"wifi connectivity and configuration is an area we need to improve upon. Mainly we worked on new hardware detection routines, faster boot times, usbkey support, usb hard drive installation, sata hd support, and added some code to the livecd-install to slow down the cdrom drive speed to not more than 24x to help keep the cdrom drive on some systems from overheating and killing the install."

So what's in the future for PCLinuxOS? Texstar writes,

"0.93 will sport kernel 2.6.14 and KDE 3.5. We are going to move many of the 3rd party drivers out of the kernel build and make dkms packages out of them so when you install a new kernel, at boot up the system will automatically rebuild the drivers for the new kernel. This will also give us the ability to update various drivers without requiring the user to install a new kernel.

1.0 will probably be a complete rebuild of the entire distro using a new glibc, gcc 4.x, KDE 4.0, Xorg 7.0, and all the latest opensource applications."

I've spent a lot of time in PCLinuxOS .92, since the first test release and following the continuing development. I've experience very few glitches with the test releases and could not put my finger on any bugs in the final. It just works.

Download your copy today!

And if you find it useful, please consider making a donation to help support future development HERE.

I've posted a few more screenshots HERE.

...And they all lived happily ever after.

Re: Official copies available ?

atang1 wrote:

For many of us who are still using 56k modems, will there be official copies with documentation to be sold? Is it time to go commercial yet? If 0.92 is good enough to go commercial, the next release should be just an auto-update, same as windows sp2 or sp3, etc.

No, there is no official "boxes" available now. I recall it being a hope of Tex's for the future. But it's a very expensive investment to make and I don't think the download donations are supporting that expansion at this time. The documentation project is just getting a good start right now as well and it's based online as a wiki.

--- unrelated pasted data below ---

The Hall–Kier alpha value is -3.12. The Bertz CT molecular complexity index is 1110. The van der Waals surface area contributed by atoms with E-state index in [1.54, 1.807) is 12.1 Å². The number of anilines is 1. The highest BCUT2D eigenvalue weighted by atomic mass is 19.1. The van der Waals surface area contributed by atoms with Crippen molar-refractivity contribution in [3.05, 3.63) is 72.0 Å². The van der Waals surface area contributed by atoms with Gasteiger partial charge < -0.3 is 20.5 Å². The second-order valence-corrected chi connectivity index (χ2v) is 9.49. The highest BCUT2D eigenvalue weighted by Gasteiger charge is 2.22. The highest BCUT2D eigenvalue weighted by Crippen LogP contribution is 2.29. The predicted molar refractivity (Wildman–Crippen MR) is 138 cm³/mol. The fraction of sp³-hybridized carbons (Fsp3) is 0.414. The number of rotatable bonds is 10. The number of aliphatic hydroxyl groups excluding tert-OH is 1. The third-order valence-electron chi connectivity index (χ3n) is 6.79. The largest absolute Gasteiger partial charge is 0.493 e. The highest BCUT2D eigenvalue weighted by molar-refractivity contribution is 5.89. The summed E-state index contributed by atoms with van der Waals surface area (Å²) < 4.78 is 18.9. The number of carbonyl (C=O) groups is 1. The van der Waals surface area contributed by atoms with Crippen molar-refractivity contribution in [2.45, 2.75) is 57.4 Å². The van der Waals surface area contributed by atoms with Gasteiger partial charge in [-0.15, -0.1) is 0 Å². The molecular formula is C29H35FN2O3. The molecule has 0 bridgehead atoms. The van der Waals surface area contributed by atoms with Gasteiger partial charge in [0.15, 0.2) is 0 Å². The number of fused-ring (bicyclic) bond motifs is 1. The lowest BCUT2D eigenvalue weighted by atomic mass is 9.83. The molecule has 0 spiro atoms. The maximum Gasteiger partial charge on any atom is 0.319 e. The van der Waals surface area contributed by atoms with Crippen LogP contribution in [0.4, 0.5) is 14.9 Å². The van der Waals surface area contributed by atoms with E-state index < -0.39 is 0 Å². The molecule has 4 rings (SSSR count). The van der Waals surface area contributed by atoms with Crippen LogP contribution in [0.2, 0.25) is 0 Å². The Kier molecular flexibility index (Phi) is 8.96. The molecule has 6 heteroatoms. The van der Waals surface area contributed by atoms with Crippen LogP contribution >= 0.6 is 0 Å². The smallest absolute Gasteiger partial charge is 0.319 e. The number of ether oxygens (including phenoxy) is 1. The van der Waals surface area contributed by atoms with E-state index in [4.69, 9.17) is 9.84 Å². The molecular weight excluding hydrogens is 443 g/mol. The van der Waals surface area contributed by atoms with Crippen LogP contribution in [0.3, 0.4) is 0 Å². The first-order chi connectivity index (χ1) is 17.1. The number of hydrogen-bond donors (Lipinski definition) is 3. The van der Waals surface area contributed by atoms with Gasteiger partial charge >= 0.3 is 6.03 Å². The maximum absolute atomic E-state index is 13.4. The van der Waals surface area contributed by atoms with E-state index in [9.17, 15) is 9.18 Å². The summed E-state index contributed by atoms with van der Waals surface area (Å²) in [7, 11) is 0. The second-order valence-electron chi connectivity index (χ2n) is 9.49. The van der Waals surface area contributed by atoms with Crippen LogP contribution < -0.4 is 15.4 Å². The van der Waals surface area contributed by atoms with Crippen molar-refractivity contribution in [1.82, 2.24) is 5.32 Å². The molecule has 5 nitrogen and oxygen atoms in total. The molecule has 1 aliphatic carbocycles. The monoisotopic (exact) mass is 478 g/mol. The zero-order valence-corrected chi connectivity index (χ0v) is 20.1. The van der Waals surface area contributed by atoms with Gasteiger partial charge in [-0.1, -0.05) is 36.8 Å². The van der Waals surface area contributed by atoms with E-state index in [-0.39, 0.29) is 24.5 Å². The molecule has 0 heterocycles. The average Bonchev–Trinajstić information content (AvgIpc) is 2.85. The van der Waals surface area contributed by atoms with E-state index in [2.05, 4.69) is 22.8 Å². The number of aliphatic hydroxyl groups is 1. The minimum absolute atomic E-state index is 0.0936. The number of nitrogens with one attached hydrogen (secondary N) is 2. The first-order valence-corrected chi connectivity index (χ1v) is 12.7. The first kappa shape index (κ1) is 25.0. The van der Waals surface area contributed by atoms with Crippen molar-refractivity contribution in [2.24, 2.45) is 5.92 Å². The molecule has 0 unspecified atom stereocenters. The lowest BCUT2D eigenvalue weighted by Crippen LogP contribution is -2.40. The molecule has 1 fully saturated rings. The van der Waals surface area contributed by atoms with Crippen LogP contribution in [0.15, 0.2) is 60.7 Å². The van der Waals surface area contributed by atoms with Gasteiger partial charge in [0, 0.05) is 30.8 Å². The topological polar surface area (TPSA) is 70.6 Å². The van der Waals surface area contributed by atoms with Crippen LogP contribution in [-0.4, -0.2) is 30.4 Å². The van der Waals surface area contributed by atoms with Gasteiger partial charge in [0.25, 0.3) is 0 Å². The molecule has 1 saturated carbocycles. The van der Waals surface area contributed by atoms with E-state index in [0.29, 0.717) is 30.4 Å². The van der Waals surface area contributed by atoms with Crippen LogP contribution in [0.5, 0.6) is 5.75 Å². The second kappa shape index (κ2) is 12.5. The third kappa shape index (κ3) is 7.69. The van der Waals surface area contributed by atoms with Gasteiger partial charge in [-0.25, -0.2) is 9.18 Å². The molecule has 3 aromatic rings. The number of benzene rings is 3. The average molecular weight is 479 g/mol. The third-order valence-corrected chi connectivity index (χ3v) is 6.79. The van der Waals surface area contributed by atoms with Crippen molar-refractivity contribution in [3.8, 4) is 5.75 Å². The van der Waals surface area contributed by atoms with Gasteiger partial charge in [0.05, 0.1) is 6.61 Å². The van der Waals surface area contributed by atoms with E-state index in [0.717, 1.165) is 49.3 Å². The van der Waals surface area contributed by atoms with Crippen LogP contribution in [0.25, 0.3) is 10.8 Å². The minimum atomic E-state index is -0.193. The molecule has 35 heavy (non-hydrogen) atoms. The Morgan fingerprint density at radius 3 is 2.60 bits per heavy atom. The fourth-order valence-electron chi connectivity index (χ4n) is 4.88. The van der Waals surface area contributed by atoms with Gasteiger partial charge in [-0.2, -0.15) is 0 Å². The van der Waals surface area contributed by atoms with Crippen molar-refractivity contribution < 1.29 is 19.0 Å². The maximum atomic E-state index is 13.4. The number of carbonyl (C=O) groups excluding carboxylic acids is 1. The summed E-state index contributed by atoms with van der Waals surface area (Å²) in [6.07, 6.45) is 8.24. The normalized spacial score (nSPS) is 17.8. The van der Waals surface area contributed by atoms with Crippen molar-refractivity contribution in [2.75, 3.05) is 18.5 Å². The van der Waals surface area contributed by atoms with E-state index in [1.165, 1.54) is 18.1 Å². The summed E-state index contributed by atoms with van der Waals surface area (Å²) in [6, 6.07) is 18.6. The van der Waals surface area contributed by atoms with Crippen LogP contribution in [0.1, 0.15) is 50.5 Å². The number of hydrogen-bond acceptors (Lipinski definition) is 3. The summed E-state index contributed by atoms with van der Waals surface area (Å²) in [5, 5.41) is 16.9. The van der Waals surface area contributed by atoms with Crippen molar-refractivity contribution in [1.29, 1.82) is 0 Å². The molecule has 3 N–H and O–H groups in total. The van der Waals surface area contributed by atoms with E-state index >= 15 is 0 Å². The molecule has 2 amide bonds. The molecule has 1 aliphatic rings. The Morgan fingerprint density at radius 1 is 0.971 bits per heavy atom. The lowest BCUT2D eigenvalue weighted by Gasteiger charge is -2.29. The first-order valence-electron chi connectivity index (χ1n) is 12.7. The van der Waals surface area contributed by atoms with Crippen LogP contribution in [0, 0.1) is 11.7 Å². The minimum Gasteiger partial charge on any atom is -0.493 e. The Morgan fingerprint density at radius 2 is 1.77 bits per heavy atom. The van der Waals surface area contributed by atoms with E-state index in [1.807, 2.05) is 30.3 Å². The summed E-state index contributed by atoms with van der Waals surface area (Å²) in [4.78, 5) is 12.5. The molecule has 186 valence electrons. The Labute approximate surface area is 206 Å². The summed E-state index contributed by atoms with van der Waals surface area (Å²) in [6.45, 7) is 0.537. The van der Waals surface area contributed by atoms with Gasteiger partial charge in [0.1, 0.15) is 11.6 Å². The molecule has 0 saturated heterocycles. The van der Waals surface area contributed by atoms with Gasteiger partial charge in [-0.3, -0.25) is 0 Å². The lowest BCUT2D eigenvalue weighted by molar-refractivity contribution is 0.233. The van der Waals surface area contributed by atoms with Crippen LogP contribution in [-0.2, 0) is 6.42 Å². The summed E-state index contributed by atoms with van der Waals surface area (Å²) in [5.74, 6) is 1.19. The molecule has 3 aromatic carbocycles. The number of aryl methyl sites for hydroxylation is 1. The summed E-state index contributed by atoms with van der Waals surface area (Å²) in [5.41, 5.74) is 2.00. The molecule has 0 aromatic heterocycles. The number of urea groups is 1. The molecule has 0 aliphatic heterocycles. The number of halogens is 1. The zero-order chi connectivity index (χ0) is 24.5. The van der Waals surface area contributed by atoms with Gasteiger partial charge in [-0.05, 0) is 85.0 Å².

One of the key features of PCLOS is the elimination of having to do a reinstall each release. New releases are said to be primarily for the new user, as an established system should be able to come current thru synaptic/apt-get. Although if 1.0 goes as planned, I'd probably want to opt for the fresh reinstall. But as a reviewer, I almost always to fresh installs of any distro, unless I want to comment on the upgradeability.

If you'd like, I can snail mail you a cdr of it. I think there are places that sell cdrs of really cheap as well. Email me if you'd like a copy from me.

Comment viewing options

Select your preferred way to display the comments and click "Save settings" to activate your changes.

More in Tux Machines

Programming: WebAssembly, Mozilla GFX, Qt and Python

  • WebAssembly for speed and code reuse

    Imagine translating a non-web application, written in a high-level language, into a binary module ready for the web. This translation could be done without any change whatsoever to the non-web application's source code. A browser can download the newly translated module efficiently and execute the module in the sandbox. The executing web module can interact seamlessly with other web technologies—with JavaScript (JS) in particular. Welcome to WebAssembly. As befits a language with assembly in the name, WebAssembly is low-level. But this low-level character encourages optimization: the just-in-time (JIT) compiler of the browser's virtual machine can translate portable WebAssembly code into fast, platform-specific machine code. A WebAssembly module thereby becomes an executable suited for compute-bound tasks such as number crunching. Which high-level languages compile into WebAssembly? The list is growing, but the original candidates were C, C++, and Rust. Let's call these three the systems languages, as they are meant for systems programming and high-performance applications programming. The systems languages share two features that suit them for compilation into WebAssembly. The next section gets into the details, which sets up full code examples (in C and TypeScript) together with samples from WebAssembly's own text format language.